Television (Review): Truth is stranger than fiction but less funny
Wednesday 19 October 1994
'Haunted' was an oddly uneven film - part elegant reconstruction and part shameless tear-jerking - but it had a story at its heart that might have been borrowed from a Barbara Vine novel, with exactly that sense of domestic deceit and tragedy, of secrets contained in old photographs and hidden letters. When Kevin Taylor first set out to trace his mother it was the grandmother he found first, and what he found wasn't particularly pleasing.
Marianne turned out to have been the principal witness to the haunting of Borley Rectory, a celebrated outbreak of poltergeist activity which had later been discredited. Kevin was understandably dismayed - 'Is some of that in me?' he asked himself.
In fact, Marianne's domestic arrangements were even more complicated.
Despite being married to a Church of England vicar, she had persuaded a travelling salesman to marry her as well, claiming that he had made her pregnant. The salesman thought the vicar was Marianne's father and that he himself was the father of Marianne's two children, Astrid (Kevin's mother) and John, who had been adopted to pad out out the lie. All five of them lived in the same house until Marianne fled to America with a GI, abandoning both husbands and children. She escaped to a clean sheet, leaving her mistakes to uncrumple themselves as best they could. The unkindness wasn't over - when John, then studying for the priesthood, discovered that Astrid wasn't his biological sister he was advised to cut off all contact.
Some of this was filmed as if it was a Barbara Vine novel - the early hauntings in particular, an arrangement of sepia tones, drifting curtains and overturned furniture which combined rather strikingly with the prim domesticity of the Taylor's house. The film applied fictional techniques with less sure effect when it came to the reunion of son and mother and sister and brother, eking out the tension with to-and-fro suspense editing that made you faintly dismayed at your appetite for resolving tears.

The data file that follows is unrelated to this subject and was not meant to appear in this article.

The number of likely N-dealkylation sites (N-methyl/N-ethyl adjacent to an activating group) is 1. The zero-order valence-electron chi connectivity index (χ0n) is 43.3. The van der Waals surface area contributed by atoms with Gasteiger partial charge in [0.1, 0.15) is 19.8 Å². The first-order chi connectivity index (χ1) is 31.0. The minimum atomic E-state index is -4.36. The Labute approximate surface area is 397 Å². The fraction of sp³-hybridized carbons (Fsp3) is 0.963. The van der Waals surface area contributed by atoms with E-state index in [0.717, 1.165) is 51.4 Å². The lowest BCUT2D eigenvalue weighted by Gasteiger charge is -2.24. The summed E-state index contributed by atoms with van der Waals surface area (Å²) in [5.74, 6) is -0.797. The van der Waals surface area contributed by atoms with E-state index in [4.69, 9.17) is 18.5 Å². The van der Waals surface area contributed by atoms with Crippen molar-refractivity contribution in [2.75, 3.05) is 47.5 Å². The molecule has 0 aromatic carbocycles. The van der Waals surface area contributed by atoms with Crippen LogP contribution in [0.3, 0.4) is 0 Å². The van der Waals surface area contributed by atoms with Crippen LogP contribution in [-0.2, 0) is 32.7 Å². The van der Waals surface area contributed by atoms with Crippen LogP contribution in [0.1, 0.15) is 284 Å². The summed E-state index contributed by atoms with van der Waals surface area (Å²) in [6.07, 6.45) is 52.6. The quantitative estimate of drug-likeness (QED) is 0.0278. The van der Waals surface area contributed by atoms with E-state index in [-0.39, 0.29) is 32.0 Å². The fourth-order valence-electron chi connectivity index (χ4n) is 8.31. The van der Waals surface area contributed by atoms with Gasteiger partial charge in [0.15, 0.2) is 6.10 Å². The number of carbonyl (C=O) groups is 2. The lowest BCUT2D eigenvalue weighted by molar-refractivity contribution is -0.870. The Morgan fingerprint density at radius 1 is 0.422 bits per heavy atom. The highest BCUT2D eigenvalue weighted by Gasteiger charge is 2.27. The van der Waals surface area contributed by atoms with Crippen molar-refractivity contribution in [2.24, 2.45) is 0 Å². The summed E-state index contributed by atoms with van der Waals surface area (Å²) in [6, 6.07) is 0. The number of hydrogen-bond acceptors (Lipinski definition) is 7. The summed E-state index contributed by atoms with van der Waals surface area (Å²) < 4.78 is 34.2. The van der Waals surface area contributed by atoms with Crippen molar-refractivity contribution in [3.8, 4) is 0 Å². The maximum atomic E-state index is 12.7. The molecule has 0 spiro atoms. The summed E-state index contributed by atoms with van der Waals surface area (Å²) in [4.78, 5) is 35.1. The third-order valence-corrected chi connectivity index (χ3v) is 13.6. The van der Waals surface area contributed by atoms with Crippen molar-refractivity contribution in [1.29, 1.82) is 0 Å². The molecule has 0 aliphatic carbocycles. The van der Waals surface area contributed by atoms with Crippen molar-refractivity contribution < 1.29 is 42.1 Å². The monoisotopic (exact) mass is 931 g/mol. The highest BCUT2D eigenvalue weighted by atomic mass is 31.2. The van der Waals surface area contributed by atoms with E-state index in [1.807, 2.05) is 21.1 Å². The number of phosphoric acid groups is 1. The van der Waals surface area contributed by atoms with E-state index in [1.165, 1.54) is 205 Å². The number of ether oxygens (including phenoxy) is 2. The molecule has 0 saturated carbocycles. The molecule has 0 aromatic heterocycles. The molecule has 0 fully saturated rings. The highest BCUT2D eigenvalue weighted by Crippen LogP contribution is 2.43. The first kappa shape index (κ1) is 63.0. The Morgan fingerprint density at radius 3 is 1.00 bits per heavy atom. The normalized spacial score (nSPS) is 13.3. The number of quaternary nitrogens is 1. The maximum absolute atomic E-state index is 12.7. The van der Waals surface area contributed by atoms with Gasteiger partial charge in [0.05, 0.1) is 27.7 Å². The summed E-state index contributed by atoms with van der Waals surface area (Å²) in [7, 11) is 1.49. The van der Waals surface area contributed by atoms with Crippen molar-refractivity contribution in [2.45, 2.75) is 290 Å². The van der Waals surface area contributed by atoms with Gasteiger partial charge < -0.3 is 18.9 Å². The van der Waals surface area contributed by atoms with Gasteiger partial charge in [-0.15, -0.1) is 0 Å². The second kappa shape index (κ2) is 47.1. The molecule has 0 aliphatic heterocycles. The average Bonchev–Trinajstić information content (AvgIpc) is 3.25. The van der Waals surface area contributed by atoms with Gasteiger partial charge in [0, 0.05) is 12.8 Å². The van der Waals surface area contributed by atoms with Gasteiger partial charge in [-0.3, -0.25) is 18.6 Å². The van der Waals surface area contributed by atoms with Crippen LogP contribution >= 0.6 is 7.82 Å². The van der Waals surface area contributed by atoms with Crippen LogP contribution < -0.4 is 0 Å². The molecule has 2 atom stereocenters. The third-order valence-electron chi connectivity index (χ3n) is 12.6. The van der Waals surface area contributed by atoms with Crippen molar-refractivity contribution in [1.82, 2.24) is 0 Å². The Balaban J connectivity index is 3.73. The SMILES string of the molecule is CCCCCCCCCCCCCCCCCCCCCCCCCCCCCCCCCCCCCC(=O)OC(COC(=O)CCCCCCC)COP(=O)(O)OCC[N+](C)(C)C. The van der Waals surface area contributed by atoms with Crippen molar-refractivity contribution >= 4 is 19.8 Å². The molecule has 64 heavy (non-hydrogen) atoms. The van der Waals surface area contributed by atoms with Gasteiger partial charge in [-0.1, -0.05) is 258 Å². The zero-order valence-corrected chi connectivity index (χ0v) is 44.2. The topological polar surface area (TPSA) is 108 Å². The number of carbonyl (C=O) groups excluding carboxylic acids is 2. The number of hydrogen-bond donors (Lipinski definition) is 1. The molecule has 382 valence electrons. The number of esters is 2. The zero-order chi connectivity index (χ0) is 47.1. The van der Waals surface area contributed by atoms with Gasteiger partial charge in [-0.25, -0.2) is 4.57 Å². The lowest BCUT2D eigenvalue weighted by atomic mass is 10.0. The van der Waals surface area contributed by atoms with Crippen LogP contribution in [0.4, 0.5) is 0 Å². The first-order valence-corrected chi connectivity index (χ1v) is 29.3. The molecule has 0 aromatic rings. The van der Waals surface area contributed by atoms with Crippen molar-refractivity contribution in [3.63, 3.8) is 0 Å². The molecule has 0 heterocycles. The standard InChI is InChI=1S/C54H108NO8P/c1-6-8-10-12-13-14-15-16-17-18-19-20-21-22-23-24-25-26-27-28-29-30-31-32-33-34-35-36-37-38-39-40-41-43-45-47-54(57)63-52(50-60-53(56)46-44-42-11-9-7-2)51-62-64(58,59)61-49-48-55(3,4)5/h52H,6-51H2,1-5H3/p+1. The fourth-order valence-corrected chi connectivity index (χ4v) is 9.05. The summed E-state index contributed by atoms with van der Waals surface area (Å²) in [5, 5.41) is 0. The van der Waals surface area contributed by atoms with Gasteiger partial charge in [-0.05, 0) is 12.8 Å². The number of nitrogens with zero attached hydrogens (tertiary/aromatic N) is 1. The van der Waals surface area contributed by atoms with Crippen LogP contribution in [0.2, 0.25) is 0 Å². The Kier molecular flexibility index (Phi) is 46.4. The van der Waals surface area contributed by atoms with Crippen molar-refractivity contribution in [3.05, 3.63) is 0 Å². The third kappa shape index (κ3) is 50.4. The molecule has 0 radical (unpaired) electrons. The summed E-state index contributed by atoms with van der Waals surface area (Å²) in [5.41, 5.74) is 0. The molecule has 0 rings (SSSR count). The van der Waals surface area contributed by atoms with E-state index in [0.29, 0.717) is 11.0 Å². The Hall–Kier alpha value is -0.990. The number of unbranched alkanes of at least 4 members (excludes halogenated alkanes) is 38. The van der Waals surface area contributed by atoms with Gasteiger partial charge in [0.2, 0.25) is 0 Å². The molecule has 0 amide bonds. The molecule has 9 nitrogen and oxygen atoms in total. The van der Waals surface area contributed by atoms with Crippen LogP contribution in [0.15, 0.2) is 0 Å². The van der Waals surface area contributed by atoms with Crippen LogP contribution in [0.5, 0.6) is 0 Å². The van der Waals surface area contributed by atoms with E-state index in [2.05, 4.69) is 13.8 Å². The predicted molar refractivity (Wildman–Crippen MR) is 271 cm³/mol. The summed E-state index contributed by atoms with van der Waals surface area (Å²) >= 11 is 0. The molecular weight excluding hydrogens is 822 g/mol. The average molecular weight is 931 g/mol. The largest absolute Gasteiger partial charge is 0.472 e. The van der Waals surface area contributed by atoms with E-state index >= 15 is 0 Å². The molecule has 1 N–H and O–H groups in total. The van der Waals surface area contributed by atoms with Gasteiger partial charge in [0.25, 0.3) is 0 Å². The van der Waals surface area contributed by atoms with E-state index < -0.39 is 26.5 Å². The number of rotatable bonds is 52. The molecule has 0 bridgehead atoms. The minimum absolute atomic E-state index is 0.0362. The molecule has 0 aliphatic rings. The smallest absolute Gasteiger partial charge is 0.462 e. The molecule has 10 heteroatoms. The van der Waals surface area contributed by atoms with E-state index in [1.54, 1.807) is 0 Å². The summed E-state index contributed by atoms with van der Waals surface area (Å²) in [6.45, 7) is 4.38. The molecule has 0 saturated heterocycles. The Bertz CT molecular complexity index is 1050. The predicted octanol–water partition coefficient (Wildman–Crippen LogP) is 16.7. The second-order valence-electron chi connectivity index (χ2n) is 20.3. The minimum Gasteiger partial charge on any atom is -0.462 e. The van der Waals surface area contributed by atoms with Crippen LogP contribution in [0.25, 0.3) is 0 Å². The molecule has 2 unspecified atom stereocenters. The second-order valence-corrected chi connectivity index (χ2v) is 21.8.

The Fast Show (BBC 2) is bizarrely named, being, in actual fact, considerably slower and more long-suffering of its ideas than most comedy series. Sketches return week after week for a further elaboration of a single comic idea. In some cases this is maddening - the comic foreign newsreaders were just about funny first time out, but even then for only half as long as the sketch ran. At other times the joke seems to accumulate -the running gag about a landowner struggling to articulate his forbidden love for the estate labourer isn't exactly hilarious but it's so beautifully performed, and so mysterious in its ambitions, that I confess I don't really care. At its best the comedy always has this faintly inconsequential, punchless feel - a matter of glancing asides and motiveless observation.
Even the slapstick seems to conceal its purpose - a sketch in which a mad Welsh osteopath assaulted a patient with blithe incompetence felt more like an act of revenge against the profession than a comedy sketch. It hits my funny bone anyway, leaving that odd compulsion to giggle without quite wanting to or quite knowing why.
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